The Student Room Group

Can I get into a top uni if I go to a trashy public secondary?

I've got the grades to get in, but I go to a random public secondary. I have the choice to move to an Ofsted outstanding STEM school in my area for GSCE but I don't want to unless absolutely neccesary. Do top unis accept students from bad secondary schools? Should I move schools?
(edited 1 year ago)
Of course they do, why wouldn't they allow people from bad schools into their university? There is a reason there is an abundance of summer schools, programs and support aimed at helping low income/disadvantaged students

If you haven't started GCSE yet though, you haven't "got the grades" - focus on getting top results before thinking about top universities, that's what they'll be looking at
Original post by lexi1134
I've got the grades to get in, but I go to a random public secondary. I have the choice to move to an Ofsted outstanding STEM school in my area for GSCE but I don't want to unless absolutely neccesary. Do top unis accept students from bad secondary schools? Should I move schools?

If you have good GSCE grades and good predicted grades; coupled up with a good personal statement then you have every much a chance of getting in. Things you can do to pack out a personal statement, you could do an online MOOC, listen to podcasts, books, tv programmes, maybe even apply to a summer residential at a uni.
Original post by lexi1134
I've got the grades to get in, but I go to a random public secondary. I have the choice to move to an. Ofsted outstanding STEM school in my area for GSCE but I don't want to unless absolutely neccesary. Do top unis accept students from bad secondary schools? Should I move schools?


Unversities including top ones welcome students from state school. Nearly all universities have widening participation schemes and make lower contextual offers for students. These vary between universities but the conditions include attending a school whose A level results are in the bottom 40% or who live in a post code where few go to university. Bristol university aong with others like Exeter make offers 2 grades below for most subjects
Reply 4
Original post by AmIReallyHere
Of course they do, why wouldn't they allow people from bad schools into their university? There is a reason there is an abundance of summer schools, programs and support aimed at helping low income/disadvantaged students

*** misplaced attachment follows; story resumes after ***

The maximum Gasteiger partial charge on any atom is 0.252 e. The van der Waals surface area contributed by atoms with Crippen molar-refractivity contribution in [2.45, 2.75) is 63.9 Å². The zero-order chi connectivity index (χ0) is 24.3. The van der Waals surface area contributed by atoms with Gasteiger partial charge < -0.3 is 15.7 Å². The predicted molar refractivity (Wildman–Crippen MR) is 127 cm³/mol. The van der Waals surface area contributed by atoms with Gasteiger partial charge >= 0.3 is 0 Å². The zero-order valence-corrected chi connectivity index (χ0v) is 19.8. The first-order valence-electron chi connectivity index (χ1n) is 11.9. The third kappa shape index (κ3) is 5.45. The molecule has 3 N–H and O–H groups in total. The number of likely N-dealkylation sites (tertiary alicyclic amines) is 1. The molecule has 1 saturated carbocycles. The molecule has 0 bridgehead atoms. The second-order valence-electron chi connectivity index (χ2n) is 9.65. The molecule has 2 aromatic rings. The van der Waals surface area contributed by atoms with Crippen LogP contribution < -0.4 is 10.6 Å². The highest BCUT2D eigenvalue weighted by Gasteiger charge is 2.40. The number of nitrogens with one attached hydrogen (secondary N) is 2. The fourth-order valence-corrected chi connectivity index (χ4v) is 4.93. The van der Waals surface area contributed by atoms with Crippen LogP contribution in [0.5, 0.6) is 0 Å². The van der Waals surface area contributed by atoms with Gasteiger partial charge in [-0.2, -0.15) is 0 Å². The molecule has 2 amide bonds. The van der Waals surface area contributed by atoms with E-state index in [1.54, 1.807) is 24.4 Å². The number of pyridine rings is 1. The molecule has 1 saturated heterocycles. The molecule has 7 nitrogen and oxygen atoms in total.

If you haven't started GCSE yet though, you haven't "got the grades" - focus on getting top results before thinking about top universities, that's what they'll be looking at

Ok thank you thats very helpful! the only reason why i've been thinking about it is that i'm supposed to decide if I move or not before GCSE, so I kind of have to. But thank you!
Reply 5
Original post by Ghostlady
If you have good GSCE grades and good predicted grades; coupled up with a good personal statement then you have every much a chance of getting in. Things you can do to pack out a personal statement, you could do an online MOOC, listen to podcasts, books, tv programmes, maybe even apply to a summer residential at a uni.

Thank you for the tips that's very helpful :smile:))
Reply 6
Original post by swanseajack1
Unversities including top ones welcome students from state school. Nearly all universities have widening participation schemes and make lower contextual offers for students. These vary between universities but the conditions include attending a school whose A level results are in the bottom 40% or who live in a post code where few go to university. Bristol university aong with others like Exeter make offers 2 grades below for most subjects

Okkk thanks that makes sense. Thanks fir the help :smile:
Original post by lexi1134
Thank you for the tips that's very helpful :smile:))


welcome, so you want to do stem then? which subject you interested in?
Original post by lexi1134
I've got the grades to get in, but I go to a random public secondary. I have the choice to move to an Ofsted outstanding STEM school in my area for GSCE but I don't want to unless absolutely neccesary. Do top unis accept students from bad secondary schools? Should I move schools?


They don't care what school you go to in the way you think. If you go to a "bad" school, that may in fact make you eligible for a contextual offer (depends a lot on the uni however). Even places like Oxbridge will use data from your school to look at your grades in context, not to say "oh they went to a bad school, we don't want them".
Reply 9
Original post by Ghostlady
welcome, so you want to do stem then? which subject you interested in?

I like pretty much every stem subject equally, waiting until later before choosing :biggrin: thanks for asking
Reply 10
Original post by wolves2003